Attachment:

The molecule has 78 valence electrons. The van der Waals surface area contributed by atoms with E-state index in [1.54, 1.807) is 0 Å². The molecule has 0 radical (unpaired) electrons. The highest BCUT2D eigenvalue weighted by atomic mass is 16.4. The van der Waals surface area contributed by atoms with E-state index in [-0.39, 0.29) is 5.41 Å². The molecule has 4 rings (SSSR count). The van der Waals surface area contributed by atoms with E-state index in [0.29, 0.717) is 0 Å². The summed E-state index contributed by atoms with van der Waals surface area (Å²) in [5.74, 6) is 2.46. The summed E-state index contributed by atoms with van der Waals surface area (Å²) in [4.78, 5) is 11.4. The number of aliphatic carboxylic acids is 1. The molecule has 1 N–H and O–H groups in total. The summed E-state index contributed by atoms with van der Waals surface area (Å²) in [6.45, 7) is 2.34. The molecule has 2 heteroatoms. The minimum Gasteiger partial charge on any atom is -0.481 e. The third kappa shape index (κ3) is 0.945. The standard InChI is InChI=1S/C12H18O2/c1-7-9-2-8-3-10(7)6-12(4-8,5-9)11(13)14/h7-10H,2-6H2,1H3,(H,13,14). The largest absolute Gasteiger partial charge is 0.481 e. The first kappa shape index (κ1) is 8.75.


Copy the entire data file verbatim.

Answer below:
The molecule has 78 valence electrons. The van der Waals surface area contributed by atoms with E-state index in [1.54, 1.807) is 0 Å². The molecule has 0 radical (unpaired) electrons. The highest BCUT2D eigenvalue weighted by atomic mass is 16.4. The van der Waals surface area contributed by atoms with E-state index in [-0.39, 0.29) is 5.41 Å². The molecule has 4 rings (SSSR count). The van der Waals surface area contributed by atoms with E-state index in [0.29, 0.717) is 0 Å². The summed E-state index contributed by atoms with van der Waals surface area (Å²) in [5.74, 6) is 2.46. The summed E-state index contributed by atoms with van der Waals surface area (Å²) in [4.78, 5) is 11.4. The number of aliphatic carboxylic acids is 1. The molecule has 1 N–H and O–H groups in total. The summed E-state index contributed by atoms with van der Waals surface area (Å²) in [6.45, 7) is 2.34. The molecule has 2 heteroatoms. The minimum Gasteiger partial charge on any atom is -0.481 e. The third kappa shape index (κ3) is 0.945. The standard InChI is InChI=1S/C12H18O2/c1-7-9-2-8-3-10(7)6-12(4-8,5-9)11(13)14/h7-10H,2-6H2,1H3,(H,13,14). The largest absolute Gasteiger partial charge is 0.481 e. The first kappa shape index (κ1) is 8.75.